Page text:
Letter to City Life
People are quick to characterise the "sad" computer nerd,but who are
Dear City Life,
I am writing to you as an advocate of a much maligned and misunderstood minority.
Throughout our lives we are forced to endure the insult of perjoritive terms
of abuse which denigrate and caricature our kind. Consequently I was very
disappointed to see one such term used in one of your own articles. I am
referring of course to your use of the word 'nerd' in RA Page's article on
the Moonfish organisation.
There exists in our society a small minority of individuals
with a natural gift for the kind of abstract rational concepts which leave
the average person baffled, bemused or simply bored. We are generally given
a scientific education throughout which many of us remain in the academic
top percentile. We choose to make our living in science, engineering or
information technology. Have we not already suffered enough?
In allowing the use of such terms in your pages you are
perpetuating a culture of contempt towards me
and my kind, which would be unacceptable were it to be directed against any
other minority; an episode of Channel Four's 'This Life' series,for example
once referred to a scientist of the stature of Christian Doppler as
'some geek', without attracting adverse comment.
Without science and technology there would be no industrial
civilisation that means no electric pop music, theatres, museums and other
events celebrated in your magazine. We require the efforts of those who make
life possible before we can have the things that make it worth living. Surely
these people deserve the same respect as everyone else.
For your information the original meaning of the word 'geek'
was a physically disabled person displayed as an attraction in a fairground
sideshow. 'Nerd' is a contraction of 'Ne'r do well' an odd epithet to apply
to the richest man in the world.
It is common knowledge that those of us trained in the sciences
have no sense of humour and are completely devoid of human feelings, so I
cannot claim to be offended by your article. However, given that it appears
in a publication so self -consciously proud of its politically correct editorial
policy, I would like to object to the logical
|I tuned in to Attachments (Tuesdays
BBC2) because of the sheer brilliance of This Life, but this is a
letdown. I'm a writer myself, and I would be ashamed to let my name appear
against something so poorly researched.
I have also worked in several computer software environments over 15 years,
and I never once encountered the sort of pathetic, juvenile,
nerdy computer programmer stereotypes portrayed.
The formula is still good - gritty, realistic dialogue, tense situations,
interesting relationships. Why spoil the effect by including two cartoon
characters? Programmers are not a form of sad, sexually frustrated, human
debris, and these two would not last a week in an average computer centre.
[RT Letters 21-27 October 2000]
LOVESICK HACKER "CRIPPLED PORT"
A lovesick hacker caused a 'potentially
catastrophic' electronic meltdown at America's biggest port in a bungled
attack on a fellow chatroom user's PC,a court heard yesterday. Aaron Caffrey,who
had an American girlfriend, wanted to avenge anti-US remarks made by a South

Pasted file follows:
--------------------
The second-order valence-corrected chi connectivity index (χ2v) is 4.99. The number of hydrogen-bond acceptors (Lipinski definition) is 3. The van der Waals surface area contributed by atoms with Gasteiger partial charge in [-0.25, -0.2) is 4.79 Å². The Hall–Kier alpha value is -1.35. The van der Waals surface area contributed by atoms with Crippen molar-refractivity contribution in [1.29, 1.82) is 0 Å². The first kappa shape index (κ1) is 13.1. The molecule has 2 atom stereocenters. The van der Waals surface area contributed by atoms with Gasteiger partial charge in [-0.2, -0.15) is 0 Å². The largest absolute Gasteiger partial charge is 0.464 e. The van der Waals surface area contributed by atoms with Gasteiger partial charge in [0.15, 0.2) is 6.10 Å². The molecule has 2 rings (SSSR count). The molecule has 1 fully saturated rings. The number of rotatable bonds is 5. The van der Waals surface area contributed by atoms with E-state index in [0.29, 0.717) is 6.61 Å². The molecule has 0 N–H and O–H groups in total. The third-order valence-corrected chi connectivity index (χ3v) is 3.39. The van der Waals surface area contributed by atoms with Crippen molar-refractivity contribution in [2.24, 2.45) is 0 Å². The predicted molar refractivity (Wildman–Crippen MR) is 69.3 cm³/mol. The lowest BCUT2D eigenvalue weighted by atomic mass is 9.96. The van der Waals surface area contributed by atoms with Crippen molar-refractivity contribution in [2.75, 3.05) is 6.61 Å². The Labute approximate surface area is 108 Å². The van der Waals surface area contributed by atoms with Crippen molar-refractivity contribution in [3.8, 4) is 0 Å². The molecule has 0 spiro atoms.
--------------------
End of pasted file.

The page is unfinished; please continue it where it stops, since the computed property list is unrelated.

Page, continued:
African user called Bokkie,it was alleged. But the bug allegedly sent by
the 19-year old Briton disabled computers in Huston,Texas,freezing crucial
data including figures needed for navigation.
'The attack could have had catastrophic repercussions to life and limb',said
prosecutor Paul Addison. Caffrey,who suffers from the communication disorder
Asperger syndrome, named his computer
Jessica after his girlfriend and dedicated the attack script to her,the court
The bug went via a number of intermediary computers to build up
strength,Southwark Crown Court heard. One of those hit belonged to the port,which
was bombarded with electronic messages and crashed on Septemer 20,2001.
American authorities traced the computer's Internet provider number to a
computer at Caffrey's home. Caffrey,of Shaftesbury, Dorset, denies unauthorised
modification of computer material. The case continues.
[The Metro Oct7 2003]
||We like to think of ourselves as a nation of inventors
- but do we as a nation value
This week Swansea hosts the International Conference on Technology at which
the Prince of Wales Award for Innovation will he announced. "So what?" I
hear you cry. "So the future of Britain," I shout in reply. Technology is
what we make and what we sell if we're lucky. Is it merely coincidence that
our most economically successful days were when we had pride in our
Look back in the history books and
you will see rows of great British inventors Trevithick, Cayley, Babbage,
Kelvin, Bell, Parsons, Ferranti. Nowadays we celebrate thespians, footballers
and boys in the City for making a quick buck.
|Today only one in a thousand ideas makes it
commercially because, as
Charles puts it, "there is still a lot of scepticism about British
innovation". There is another reason why we don't value our inventors - in
terms of technology we are ill-educated snobs. We think it far better to
know a few lines from Shakespeare than understanding what a
RAM is and how it works. Does it ever occur to
anyone that we ought to know both?
In the next two decades the world will change out of all
recognition and the power base will go where the money goes, and the money
will go where technology and inventiveness thrive. Please make sure it's
here; give Britain a heritage for tomorrow.
Melissa | Hacker |